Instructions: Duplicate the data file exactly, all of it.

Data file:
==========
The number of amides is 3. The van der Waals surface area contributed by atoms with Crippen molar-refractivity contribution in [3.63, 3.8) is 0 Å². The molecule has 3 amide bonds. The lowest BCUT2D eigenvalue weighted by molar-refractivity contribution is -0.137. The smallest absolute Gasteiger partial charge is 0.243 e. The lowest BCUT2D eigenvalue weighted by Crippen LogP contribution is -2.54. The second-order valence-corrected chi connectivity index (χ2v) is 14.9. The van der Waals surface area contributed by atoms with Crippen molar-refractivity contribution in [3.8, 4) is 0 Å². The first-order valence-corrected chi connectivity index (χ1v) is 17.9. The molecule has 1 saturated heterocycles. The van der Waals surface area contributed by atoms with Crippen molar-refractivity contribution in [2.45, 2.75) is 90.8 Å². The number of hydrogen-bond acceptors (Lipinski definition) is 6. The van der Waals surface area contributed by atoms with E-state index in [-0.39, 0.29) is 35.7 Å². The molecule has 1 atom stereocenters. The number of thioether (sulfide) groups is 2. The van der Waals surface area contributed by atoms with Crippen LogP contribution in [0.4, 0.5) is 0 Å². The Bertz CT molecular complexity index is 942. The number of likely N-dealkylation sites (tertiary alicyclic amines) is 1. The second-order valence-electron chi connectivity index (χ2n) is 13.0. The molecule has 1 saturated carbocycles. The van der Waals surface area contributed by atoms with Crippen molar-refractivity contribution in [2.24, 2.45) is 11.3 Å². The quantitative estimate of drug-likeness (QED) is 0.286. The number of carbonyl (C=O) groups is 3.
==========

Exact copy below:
The number of amides is 3. The van der Waals surface area contributed by atoms with Crippen molar-refractivity contribution in [3.63, 3.8) is 0 Å². The molecule has 3 amide bonds. The lowest BCUT2D eigenvalue weighted by molar-refractivity contribution is -0.137. The smallest absolute Gasteiger partial charge is 0.243 e. The lowest BCUT2D eigenvalue weighted by Crippen LogP contribution is -2.54. The second-order valence-corrected chi connectivity index (χ2v) is 14.9. The van der Waals surface area contributed by atoms with Crippen molar-refractivity contribution in [3.8, 4) is 0 Å². The first-order valence-corrected chi connectivity index (χ1v) is 17.9. The molecule has 1 saturated heterocycles. The van der Waals surface area contributed by atoms with Crippen molar-refractivity contribution in [2.45, 2.75) is 90.8 Å². The number of hydrogen-bond acceptors (Lipinski definition) is 6. The van der Waals surface area contributed by atoms with E-state index in [-0.39, 0.29) is 35.7 Å². The molecule has 1 atom stereocenters. The number of thioether (sulfide) groups is 2. The van der Waals surface area contributed by atoms with Crippen LogP contribution in [0.4, 0.5) is 0 Å². The Bertz CT molecular complexity index is 942. The number of likely N-dealkylation sites (tertiary alicyclic amines) is 1. The second-order valence-electron chi connectivity index (χ2n) is 13.0. The molecule has 1 saturated carbocycles. The van der Waals surface area contributed by atoms with Crippen molar-refractivity contribution in [2.24, 2.45) is 11.3 Å². The quantitative estimate of drug-likeness (QED) is 0.286. The number of carbonyl (C=O) groups is 3.